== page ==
Already this year, over 34,000 children – over half of whom were girls - across the UK, Africa and the Middle East have been coached by the charity Cricket Without Boundaries (CWB). To continue its work and to reach even more children, CWB is looking for new volunteers.
CWB has three main goals.
- To spread cricket through coaching children and teaching adults how to coach.
- To link the sport to health and social messages and incorporate these messages into coaching sessions.
- To bring together and empower local communities through cricket.
Projects in 2018 have included volunteers and ambassadors working in Cameroon, Rwanda, Kenya, Uganda, Jordan and Durham in the UK:
In April, CWB volunteers visited Jordan for the first time to work with refugees - mainly those who have fled from the civil war in Syria - and the local Jordanian community to promote education for refugees and to develop new networks for cricket to grow.
Students from Leeds Trinity University visited Rwanda in June for the second successive year, coaching almost 4,500 children and training 24 teachers to continue the work once the volunteers left.
In January CWB volunteers – alongside the Durham CCC Foundation – trained volunteer leaders from the Girls Friendly Society in Durham. The leaders have gone on to use cricket to talk to local girls about their hopes and challenges in a positive, empowering environment through simple games and integrated learning activities.
Julia Farman from Cricket Without Boundaries, said:
“This is a really exciting time to get involved with Cricket Without Boundaries. We’ve got lots of new projects off the ground which explored new opportunities in Jordan and the UK. As we continue to grow beyond our HIV-education origins we want to do more to increase inclusion and non-discrimination for young people by addressing gender issues, girls’ empowerment, and refugee integration.
“We have made a start on these but need more volunteers to allow us to have an even bigger impact. We have achieved a huge amount in the last six months and with your help, we can achieve more. But this isn’t just a one-sided benefit for us and the people in the countries we visit, our volunteers get so much out of the experience. And whether it’s in Africa, Jordan or in the UK, there is so much choice for our volunteers to get involved in. So, whether you’re an individual, a club or part of a university, we’d love to hear from you.”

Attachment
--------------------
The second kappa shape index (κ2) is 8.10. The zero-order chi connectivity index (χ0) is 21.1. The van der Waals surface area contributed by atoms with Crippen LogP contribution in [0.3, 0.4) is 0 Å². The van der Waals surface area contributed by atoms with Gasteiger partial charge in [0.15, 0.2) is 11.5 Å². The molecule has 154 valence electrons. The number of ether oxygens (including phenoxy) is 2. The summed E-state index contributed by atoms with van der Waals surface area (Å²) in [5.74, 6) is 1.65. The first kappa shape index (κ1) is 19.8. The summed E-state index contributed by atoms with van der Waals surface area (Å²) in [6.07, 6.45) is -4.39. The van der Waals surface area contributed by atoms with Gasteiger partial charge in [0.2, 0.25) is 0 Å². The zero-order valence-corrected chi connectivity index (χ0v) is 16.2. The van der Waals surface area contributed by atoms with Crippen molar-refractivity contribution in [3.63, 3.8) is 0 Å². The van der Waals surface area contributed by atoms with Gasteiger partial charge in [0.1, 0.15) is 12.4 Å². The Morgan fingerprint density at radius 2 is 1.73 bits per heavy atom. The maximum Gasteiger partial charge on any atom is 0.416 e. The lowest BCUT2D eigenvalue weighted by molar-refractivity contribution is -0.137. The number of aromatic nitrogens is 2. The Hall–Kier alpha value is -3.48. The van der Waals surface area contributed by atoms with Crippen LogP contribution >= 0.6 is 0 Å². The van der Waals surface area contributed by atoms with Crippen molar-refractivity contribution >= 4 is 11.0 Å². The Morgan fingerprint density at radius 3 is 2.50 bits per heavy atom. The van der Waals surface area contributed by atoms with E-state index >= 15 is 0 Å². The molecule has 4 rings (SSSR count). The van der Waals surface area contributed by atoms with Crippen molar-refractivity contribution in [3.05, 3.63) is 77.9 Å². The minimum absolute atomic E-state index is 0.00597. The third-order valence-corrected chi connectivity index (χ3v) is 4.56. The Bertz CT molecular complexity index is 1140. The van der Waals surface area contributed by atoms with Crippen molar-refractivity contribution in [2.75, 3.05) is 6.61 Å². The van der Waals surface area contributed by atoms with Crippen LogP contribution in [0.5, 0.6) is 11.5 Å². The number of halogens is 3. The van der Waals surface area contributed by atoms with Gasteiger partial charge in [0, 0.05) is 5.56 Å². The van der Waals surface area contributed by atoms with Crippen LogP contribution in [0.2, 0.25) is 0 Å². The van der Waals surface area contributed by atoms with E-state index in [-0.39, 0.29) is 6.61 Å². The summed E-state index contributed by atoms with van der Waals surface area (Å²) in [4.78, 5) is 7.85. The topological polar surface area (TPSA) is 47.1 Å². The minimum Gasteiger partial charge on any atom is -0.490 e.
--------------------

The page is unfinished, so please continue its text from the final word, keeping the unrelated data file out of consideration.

CWB volunteers have gained enormously from their experiences:
Khushali Patel from London said:
“The day after I got back from my first trip with CWB I signed up to go back again the following year! You'll have so much fun, make lots of new friends, visit a beautiful country and most importantly have the opportunity to make a difference to the future of thousands of children. It's the most incredible, life changing and eye-opening experience you could ever imagine.”
Jo Dean, from Leeds, said:
“The cheeky, enthusiastic kids, the supportive team mates, stunning scenery and even the little things that go wrong sometimes, all bring a smile to my face when I think about my CWB trips. Although I didn't realise it at the time, they've given me confidence and a new perspective on life.”
Pete Lamb, from Bristol, said:
“I knew a CWB trip would be amazing, I didn’t realise it would be quite so amazing… No matter how much or little you know about Cricket it’s a great opportunity to do something unique and meet some fantastic people.”
In total, in 2018, CWB has worked in 6 countries and volunteers have delivered over 800 hours of coaching. More than 34,000 children have taken part in fun, inclusive cricket sessions with a health or social message. And over 180 adults have been trained as coaches to deliver cricket sessions.